Notes In Observance – WWE Raw 2/8/16: Thank You, Daniel Bryan

WWE RawBy Nicholas Jason Lopez


“Notes In Observance” features random thoughts and analysis on recent television shows. Quick results can be found at the bottom of the post.






(Aired 2/8/16)

Thank You, Daniel Bryan

– With the road to WrestleMania set to full-gear drive, we were hit with news earlier in the day by various outlets that spoke of Daniel Bryan retiring at age 34, but all of us hoped it was a last-second swerve to get fans hyped for Fastlane or WrestleMania but as we came to find out, it was indeed true. If they were going to do it, it had to be done in Seattle, Washington, not far from Aberdeen where Bryan hails from. It was awfully strange to suddenly hear Bryan references galore, as it seemed like WWE was avoiding bringing him up entirely due to concussions, but this was the night to let the Yes Movement enjoy its revival. Also liked the little additions to the opening montage.

– The opening in-ring contract signing segment between Stephanie McMahon, WWE Intercontinental Champion Dean Ambrose, Roman Reigns, Brock Lesnar, WWE World Heavyweight Champion Triple H and Paul Heyman was the first time we actually got pumped up for the big triple threat Fastlane main event. Steph played off the growing “Daniel Bryan” chants to build heat for Trips, Ambrose/Reigns got to dick around by deliberately interrupting Steph and Ambrose was all about wanting to get his hands on Lesnar for the F5 the previous week. Steph enforced a “no touch” policy until the contract was signed and suddenly ducked out of the ring, leaving all three men within striking distance. For the first time in weeks, we got to see Lesnar back in true beast mode, as he threw Ambrose (who looked tough for getting in his face) over the table to knock Reigns over, hit Reigns with the table and delivered another F5 to Ambrose. That’s how you make an impact. Triple H coming out on the ramp to pose with the belt in Lesnar’s face was a good final touch.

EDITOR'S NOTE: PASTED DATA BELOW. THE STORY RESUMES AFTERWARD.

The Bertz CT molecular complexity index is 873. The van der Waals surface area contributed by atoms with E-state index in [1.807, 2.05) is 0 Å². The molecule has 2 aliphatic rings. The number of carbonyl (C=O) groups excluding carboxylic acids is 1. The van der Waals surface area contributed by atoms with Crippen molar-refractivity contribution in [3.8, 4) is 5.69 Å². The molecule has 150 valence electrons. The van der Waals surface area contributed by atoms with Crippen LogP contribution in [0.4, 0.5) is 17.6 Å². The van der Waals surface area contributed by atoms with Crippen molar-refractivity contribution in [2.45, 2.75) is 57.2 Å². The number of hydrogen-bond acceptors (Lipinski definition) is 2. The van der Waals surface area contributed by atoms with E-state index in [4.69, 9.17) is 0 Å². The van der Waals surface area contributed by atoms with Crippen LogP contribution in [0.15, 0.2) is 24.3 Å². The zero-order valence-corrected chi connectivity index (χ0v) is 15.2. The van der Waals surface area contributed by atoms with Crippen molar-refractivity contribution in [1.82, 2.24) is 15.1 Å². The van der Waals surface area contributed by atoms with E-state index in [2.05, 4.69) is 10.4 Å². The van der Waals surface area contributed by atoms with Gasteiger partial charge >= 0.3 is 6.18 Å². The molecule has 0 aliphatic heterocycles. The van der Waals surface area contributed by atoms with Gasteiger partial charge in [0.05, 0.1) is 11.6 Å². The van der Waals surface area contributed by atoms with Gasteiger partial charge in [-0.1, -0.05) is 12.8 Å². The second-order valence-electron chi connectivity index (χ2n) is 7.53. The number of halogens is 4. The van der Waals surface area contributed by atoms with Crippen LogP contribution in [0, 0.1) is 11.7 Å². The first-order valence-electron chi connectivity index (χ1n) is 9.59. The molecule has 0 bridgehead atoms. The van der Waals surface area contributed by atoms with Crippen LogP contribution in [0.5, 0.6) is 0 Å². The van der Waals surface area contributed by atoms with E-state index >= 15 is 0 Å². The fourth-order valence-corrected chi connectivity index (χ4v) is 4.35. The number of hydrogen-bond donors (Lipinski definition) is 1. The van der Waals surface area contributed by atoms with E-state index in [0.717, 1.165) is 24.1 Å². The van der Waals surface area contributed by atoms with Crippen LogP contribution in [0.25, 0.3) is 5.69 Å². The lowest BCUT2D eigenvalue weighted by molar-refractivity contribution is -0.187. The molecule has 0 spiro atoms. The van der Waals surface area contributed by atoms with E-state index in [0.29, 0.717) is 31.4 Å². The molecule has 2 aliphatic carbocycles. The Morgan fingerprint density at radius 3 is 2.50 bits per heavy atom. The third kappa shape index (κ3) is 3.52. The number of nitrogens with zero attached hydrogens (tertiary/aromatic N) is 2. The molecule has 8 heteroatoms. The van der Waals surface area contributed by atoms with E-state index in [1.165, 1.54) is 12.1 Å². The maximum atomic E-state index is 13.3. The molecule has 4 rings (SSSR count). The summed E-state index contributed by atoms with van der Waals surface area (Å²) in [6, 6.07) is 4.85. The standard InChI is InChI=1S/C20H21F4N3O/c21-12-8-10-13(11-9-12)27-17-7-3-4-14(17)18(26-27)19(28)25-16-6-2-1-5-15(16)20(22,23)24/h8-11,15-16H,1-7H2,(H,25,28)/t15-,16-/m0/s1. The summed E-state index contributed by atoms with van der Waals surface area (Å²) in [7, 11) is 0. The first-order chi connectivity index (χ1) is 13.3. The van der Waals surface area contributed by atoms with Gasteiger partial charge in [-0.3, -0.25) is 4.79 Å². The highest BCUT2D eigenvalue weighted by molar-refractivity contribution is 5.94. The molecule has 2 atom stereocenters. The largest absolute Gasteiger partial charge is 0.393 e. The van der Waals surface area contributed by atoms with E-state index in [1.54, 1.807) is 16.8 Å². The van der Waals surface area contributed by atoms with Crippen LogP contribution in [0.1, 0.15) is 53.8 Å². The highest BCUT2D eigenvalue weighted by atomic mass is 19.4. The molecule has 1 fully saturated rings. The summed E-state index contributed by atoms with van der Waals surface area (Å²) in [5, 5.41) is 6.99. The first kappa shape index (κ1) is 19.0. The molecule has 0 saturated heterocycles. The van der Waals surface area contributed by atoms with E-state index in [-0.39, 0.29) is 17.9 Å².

– It made sense for Ambrose to be raged up about getting F5’d yet again and he expressed this surely backstage right after with Reigns. Kept us hooked.

– The Kevin Owens-Dolph Ziggler feud isn’t bad at all. These are two guys who can definitely bounce off each other’s styles and put on some great matches, but we’re not sure what they’re feuding over or what their disagreements are besides not liking one another. It spells feud, but where’s the blood? Putting them in constant matches against each other while feuding also hurts the feud from catching any steam. The match here was actually pretty good, especially down the stretch, with a nice exchange of near-falls and an excellent double countout tease, that we wouldn’t had minded as the finish. Ziggler wins by using the ropes and Owens was angry, throwing papers at Michael Cole. Sounds about right.

– The original tables match between The Usos and WWE World Tag Team Champions, The New Day was suddenly random when it was announced, but we were happy there was some decent hype, once the Dudley Boyz were able to convince The Usos to get them in the mix too backstage, pushing the tables concept over as theirs.

– With all the Bryan talk, it was a great time to be Brie Bella, since she was challenging WWE Divas Champion Charlotte at Fastlane for the Title. With Charlotte recently losing to Brie and getting her win back against Fox on the previous SmackDown, we’re not sure why they had it happen again sans Brie, but it was a good idea to keep the Champ strong. Fox held on as long as she could before falling victim to the Figure Eight, but she’s pretty much the third wheel anyway.